Sharing this story with my brand new client made me hesitate towards the end. As the words came out, I found it hard to talk and my eyes watered up. I was able to hold it together, but there was no doubt that what had happened was obvious to the client.
“Is that the best that we can do?”
The conversation continued and my new client told me about some of the people she used to know who would talk down to homeless people and tell them they didn’t work hard enough, followed by screaming, “You BUM!”
We agreed that this was a naive view of people who are struggling — especially homeless people because it conveniently forgets about the mental challenges of being human, which far outweigh how hard one’s work ethic is.
Shortly after this interaction, we breaked for snacks.
I returned with a few salty treats and found myself knee-deep in another story about a CEO that I’d met a couple of years back. He was in charge of a multinational pension fund and earning more in a year than I’ll probably earn in a lifetime.
When our hands shook, there was a sense of kindness in his eye that could turn any loyal employee like me into a different shirt with a different company logo, in a heartbeat.
After meeting him, the person who introduced us told me a story.
He began the story by explaining that in the building they worked in, there was a problem with the toilets in the lobby. Homeless people had begun using the toilets that were easily accessible from the street to take advantage of the shower, which was there for employees to wash after they cycled to work (what a privilege, hey?).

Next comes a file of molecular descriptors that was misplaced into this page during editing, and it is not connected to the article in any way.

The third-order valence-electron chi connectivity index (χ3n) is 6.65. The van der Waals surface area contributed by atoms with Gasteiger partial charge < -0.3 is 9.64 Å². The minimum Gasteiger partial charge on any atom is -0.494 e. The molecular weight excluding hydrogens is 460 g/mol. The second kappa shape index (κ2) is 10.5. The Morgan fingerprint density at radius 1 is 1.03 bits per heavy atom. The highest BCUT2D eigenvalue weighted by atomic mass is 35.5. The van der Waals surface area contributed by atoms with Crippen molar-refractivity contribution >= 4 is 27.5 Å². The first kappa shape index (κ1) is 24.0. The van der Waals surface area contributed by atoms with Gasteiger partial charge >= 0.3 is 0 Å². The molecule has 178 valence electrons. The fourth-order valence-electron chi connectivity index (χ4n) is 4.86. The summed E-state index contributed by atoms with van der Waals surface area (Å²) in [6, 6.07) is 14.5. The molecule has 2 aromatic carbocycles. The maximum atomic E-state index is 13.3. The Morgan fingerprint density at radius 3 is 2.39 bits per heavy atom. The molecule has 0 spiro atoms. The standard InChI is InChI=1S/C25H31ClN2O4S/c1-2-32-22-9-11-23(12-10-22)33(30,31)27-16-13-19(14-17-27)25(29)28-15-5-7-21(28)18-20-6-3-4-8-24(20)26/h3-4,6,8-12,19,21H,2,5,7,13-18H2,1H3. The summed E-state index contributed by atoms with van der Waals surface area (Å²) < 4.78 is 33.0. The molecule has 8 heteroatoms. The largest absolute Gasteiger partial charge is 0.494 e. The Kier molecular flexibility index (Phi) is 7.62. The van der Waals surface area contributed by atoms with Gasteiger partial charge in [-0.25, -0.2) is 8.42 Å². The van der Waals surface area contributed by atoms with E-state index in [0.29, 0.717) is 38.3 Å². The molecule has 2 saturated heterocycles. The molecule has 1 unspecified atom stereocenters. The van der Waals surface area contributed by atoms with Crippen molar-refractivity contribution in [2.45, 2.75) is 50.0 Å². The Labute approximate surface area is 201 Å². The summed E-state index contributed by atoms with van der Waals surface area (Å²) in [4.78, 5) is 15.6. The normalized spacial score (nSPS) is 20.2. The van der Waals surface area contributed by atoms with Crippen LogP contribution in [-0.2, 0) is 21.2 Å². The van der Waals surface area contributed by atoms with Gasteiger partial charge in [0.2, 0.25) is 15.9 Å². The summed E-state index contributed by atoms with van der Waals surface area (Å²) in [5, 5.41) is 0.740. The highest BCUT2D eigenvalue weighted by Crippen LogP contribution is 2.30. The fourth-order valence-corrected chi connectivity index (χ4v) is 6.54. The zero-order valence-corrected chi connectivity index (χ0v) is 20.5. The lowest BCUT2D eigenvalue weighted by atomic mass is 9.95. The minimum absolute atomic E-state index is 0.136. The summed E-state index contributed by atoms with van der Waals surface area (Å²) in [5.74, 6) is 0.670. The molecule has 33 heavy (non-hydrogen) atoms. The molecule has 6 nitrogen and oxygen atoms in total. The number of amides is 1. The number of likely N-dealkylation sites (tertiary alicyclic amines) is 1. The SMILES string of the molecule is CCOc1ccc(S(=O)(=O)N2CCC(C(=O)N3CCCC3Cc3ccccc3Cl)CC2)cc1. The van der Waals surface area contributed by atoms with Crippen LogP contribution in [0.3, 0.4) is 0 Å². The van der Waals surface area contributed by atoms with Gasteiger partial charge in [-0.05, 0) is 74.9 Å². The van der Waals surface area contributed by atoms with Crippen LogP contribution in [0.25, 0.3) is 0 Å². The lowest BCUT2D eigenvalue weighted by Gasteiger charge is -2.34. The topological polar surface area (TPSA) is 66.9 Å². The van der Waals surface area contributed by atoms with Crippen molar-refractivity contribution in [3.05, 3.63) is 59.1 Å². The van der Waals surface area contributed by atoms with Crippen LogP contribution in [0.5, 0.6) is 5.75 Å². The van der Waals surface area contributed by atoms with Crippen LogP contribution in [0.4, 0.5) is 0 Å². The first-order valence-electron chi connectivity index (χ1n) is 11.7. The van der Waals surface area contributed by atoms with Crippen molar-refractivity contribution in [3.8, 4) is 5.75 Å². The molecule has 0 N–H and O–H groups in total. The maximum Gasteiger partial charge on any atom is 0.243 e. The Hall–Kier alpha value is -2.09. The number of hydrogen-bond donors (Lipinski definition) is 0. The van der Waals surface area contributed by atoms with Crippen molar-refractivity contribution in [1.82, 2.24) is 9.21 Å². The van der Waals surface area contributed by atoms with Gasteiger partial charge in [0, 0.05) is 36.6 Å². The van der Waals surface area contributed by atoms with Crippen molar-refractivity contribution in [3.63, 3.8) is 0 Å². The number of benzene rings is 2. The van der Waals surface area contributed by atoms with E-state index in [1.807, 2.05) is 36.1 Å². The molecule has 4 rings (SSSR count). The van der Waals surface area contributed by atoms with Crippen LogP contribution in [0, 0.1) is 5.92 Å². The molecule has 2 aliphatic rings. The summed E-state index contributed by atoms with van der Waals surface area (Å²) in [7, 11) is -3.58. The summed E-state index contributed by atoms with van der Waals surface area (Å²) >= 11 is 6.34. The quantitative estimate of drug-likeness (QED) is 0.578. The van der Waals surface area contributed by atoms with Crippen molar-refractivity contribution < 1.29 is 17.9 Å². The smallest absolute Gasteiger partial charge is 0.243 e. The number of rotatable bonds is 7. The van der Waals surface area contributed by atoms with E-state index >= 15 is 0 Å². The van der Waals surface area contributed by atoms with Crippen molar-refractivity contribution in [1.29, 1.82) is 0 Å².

The concierge was alerted to the issue by employees who complained about the homeless people using what they deemed to be their shower. Taking swift action, the employees and the concierge began locking the bathroom during the late afternoon when the homeless people would use it.
The CEO of the company found out about this issue by accident and asked a simple question that still sends chills down my spine. It’s a question I wish was asked more often:
“Is this the best we can do?”
He didn’t tell the staff at the company what to do; he just challenged them to see if there was a better way.
As it turned out, the decision was reversed and the staff decided to open up the bathroom downstairs to the homeless people so they could use it. After they had finished, the cleaners were instructed to give the bathroom an extra clean, so it was ready for the next day when the employees wanted to use it.
The CEO showed the sort of humility and faith in humanity that I haven’t seen at that level of the corporate world before.
As the story concluded, it became difficult for me to speak again. I was emotional again for the second time because there was just no way to ignore how powerful kindness can be when it’s given to those who need it most.
About two hours had passed after my colleague and I swapped stories with our new client. It was no longer business; it was personal. Opening up in a genuine way and seeing our roles as something more than feeding a revenue line in a spreadsheet changed the relationship.
The bond that was created after a couple of hours has led me to have a relationship with a client that reflects one of five years, not one day.
When you show your real self to a client or in a business context, people listen in an entirely different way. They open their hearts and that’s a pretty persuasive skill that should be used for good.
The power of telling stories and showing your emotion is the best way I have found to build strong relationships with new clients.